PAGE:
Judging by the incredible turnout for the 48th annual Heritage Ball, it was evident that Williamson County missed the beloved black-tie fundraiser last year. More than 700 guests filled the tents at Eastern Flank Battlefield Park to raise funds for the Heritage Foundation and the important historic preservation the organization oversees.
Co-chairs Shawne and Allen Sills worked closely with event planner Amos Gott to dream up a breathtaking and elegant night celebrating the beauty of nature. Amos, who has elevated the event to new heights in recent years, incorporated tall birch trees and lush floral arrangements, heavy on greenery mixed with soft white and coral hues, to transform the dinner tent into a natural wonderland. Gold chandeliers hung from the ceiling in the cocktail tent, which was adorned with oversized photographs of Williamson County’s pastoral landscapes.
It was a humid and rainy night outside, but guests didn’t seem to mind as they sipped wine, snacked on tasty hors d’œuvres from G Catering and sampled the evening’s signature cocktail, aptly named The Preservationist, which was a refreshing gin-based concoction blended with an apricot liqueur and amaro and accented with cranberry, lemon and Chinese five-spice bitters.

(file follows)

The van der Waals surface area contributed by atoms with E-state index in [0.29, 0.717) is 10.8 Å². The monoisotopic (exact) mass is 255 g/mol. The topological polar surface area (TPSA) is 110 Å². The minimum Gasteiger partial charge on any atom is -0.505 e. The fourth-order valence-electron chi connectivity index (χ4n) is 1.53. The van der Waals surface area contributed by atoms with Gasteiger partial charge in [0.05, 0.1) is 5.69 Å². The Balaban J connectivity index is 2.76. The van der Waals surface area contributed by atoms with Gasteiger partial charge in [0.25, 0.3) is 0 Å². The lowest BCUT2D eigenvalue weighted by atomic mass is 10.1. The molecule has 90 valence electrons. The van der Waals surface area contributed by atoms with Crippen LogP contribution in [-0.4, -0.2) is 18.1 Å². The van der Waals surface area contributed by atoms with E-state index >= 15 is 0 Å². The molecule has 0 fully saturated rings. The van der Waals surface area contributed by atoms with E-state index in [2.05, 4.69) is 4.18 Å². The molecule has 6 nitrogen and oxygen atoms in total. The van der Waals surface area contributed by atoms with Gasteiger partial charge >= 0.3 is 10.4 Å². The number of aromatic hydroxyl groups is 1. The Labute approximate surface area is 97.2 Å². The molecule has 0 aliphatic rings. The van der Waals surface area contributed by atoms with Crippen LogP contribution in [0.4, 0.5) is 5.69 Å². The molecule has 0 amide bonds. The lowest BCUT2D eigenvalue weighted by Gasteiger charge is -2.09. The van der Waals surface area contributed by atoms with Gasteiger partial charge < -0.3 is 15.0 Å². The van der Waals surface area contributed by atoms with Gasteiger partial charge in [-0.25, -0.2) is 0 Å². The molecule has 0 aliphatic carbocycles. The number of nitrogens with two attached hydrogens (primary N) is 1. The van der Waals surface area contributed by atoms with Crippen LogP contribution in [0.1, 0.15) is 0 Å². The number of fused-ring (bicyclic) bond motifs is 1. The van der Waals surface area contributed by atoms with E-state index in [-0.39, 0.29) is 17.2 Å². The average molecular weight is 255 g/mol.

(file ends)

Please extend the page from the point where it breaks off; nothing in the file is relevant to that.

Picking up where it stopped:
As guests were seated for the three-course dinner, President and CEO Bari Beasley and Shawne and Allen greeted the crowd with heartfelt thanks and appreciation. The program also honored fine art photographer Jack Spencer with the Tracy Frist Legacy Award, and Sondra Morris, the vice chair of Franklin Grove, with the Patron’s Award. Bari called this year’s Heritage Ball “one of the shining stars in the 48-year history of Williamson County’s grandest tradition.”
Following dinner, the crowd filled the dance floor as country artist Josh Turner took the stage and guests from the Next Gen Late Party joined the festivities. Uptown Live kept the music — and dancing — going well into the night, finishing off this “shining” evening on a bright note.